Apr 19, 2004
    Location:
    New York City / Buenos Aires
    60s
    -Leopard, the/Italy/Visconti/1963: The last days of the aristocratic era presented by a communist prince (I'm talking about Visconti here), who, by virtue of his dual nature, conveys the right mix of hope and melancholy


    It was so damn long. A good movie, but it was hours of basically the same thing...I saw it when I was younger, maybe I should watch it again.

    Jon.
     
  15. imageWIS

    imageWIS Senior member

    Messages:
    20,008
    Joined:
    Apr 19, 2004
    Location:
    New York City / Buenos Aires
    70s

    "¢\tAguirre, the wrath of god/Germany/Herzog/1972: Herzog characters are always on the brink of madness as they vainly grasp at something beyond the reach of Man.


    It's always good when both the director and lead actor are always ready to kill each other (literately).

    Jon.
     
  16. Manny Calavera

    Manny Calavera Senior member

    Messages:
    2,744
    Joined:
    Apr 15, 2006
    Location:
    New York
    Alright, he's also done his share of shitty films too (the Ninth Gate?...), but who hasn't? I can only think of Kubrick...
    Surely you're speaking exclusively about directors who did most of their work stateside? Edit: Fuuma, would it be stepping on your feet if I put together something similar to your list? I've been trying to tackle this thread wholeheartedly for a week now and I just haven't had time. I have a "Top 100" list, so little comments akin to your's shouldn't be too hard to tack on. Plus, your list seems a lot more canonical than mine (not to say you're unoriginal, you probably just have better taste than I do), so I think it would be a perfect counter-point to your run-through.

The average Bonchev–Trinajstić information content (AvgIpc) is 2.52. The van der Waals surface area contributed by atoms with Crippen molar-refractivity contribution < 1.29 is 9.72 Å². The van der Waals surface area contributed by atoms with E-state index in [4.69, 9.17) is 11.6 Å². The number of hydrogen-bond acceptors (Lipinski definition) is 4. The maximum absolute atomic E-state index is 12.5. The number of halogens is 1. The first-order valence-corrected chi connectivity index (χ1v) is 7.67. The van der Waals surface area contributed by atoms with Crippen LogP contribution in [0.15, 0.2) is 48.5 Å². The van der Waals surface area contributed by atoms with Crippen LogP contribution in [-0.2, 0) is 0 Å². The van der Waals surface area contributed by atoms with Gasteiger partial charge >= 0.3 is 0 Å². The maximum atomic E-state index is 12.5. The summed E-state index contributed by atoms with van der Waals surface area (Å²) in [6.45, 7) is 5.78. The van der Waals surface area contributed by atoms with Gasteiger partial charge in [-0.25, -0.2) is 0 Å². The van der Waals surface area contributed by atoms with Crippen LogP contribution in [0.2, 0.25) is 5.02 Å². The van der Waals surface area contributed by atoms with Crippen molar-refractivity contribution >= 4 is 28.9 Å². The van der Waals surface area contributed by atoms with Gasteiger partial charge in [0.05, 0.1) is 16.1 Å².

17. gdl203

    gdl203 Senior member Dubiously Honored Affiliate Vendor

    Messages:
    36,649
    Joined:
    Jun 9, 2005
    Location:
    New York
    Surely you're speaking exclusively about directors who did most of their work stateside?

    On the top of my head, I cannot think of any other prolific and talented director who has made only great films. All of my favorite directors (including Kusturica, Polanski, Scorsese, the Coen brothers, Lynch...) have made some crappy movies. I can only think of Kubrick as the only great prolific filmmaker with a perfect filmography